Medical Indemnity Insurance continues in perpetuity after Australian doctors retire from private practice, thanks to the government’s Run-off Cover Scheme (ROCs).
This means that retired doctors and those on maternity leave are covered for any claims arising from any act or omission that occurred at any stage of their career in private practice.
To qualify for cover, you must meet one of these requirements:
- Be aged 65 or older and retired from all paid private medical work;
- Be on maternity leave;
- Have left private practice due to permanent disability; or
- Have left Australia after working under visa subclasses 422 (medical practitioner) or 457 (business, long stay).
Additionally, your estate is covered if you die before or after retirement.
Here are 10 things to know about ROCS:
- Eligible doctors who have been in private practice and have held medical indemnity insurance with organisations such as Tego, Avant, MDA National, MIGA or MIPs are covered at no charge once they stop working or go on maternity leave;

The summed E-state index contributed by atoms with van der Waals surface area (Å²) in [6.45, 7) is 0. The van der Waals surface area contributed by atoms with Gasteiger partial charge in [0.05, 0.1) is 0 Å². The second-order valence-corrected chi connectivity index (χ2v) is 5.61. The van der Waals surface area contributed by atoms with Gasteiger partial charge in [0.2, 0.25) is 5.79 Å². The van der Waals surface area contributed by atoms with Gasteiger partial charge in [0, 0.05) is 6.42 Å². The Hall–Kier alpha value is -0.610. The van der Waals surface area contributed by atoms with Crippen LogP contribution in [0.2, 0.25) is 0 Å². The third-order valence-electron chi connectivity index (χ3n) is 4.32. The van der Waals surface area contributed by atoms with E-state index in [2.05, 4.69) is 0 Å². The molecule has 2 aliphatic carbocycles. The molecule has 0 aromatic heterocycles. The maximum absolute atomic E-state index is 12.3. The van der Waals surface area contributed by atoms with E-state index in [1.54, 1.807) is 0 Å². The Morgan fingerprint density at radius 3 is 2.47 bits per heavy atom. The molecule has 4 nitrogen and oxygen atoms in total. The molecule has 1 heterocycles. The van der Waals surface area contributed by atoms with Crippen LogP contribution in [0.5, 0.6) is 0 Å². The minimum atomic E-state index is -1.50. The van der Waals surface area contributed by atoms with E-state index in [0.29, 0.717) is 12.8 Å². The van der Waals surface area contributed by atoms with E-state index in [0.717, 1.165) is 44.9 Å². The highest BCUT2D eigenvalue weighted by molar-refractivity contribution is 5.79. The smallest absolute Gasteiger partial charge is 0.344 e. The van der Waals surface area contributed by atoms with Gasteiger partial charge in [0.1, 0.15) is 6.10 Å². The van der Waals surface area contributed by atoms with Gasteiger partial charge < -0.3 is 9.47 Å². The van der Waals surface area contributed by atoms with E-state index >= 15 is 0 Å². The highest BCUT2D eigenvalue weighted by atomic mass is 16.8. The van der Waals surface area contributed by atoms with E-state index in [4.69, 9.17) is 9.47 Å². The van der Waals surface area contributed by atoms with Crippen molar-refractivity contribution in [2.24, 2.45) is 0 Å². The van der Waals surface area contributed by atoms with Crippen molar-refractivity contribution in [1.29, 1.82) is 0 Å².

- You should inform your indemnity insurer in good time if you are planning to retire or go on maternity leave;
- The cover is administered by your last medical indemnity insurer;
- The cover is funded through a yearly 5% levy, the ROCS support payment, which is applied to all medical indemnity premiums;
- The cover is effective as soon as you leave private practice for an eligible reason or go on maternity leave;
- You will become eligible after three years of not practising if, for any reason, you are not eligible for ROCS immediately after leaving the workforce;
- You may be able to buy three years of ROCS cover if you are not immediately eligible for the scheme, for example, if you retire before the age of 65;
- Work in the public sector is not covered under ROCS as this is covered by various state-managed insurance schemes;
- Should you return to private practice you will immediately cease to be covered and will require a new medical indemnity policy to be in place; and
- For your insurer to claim under the scheme, a statutory declaration signed by you (or the executors of your estate) is required along with the correct supporting documentation.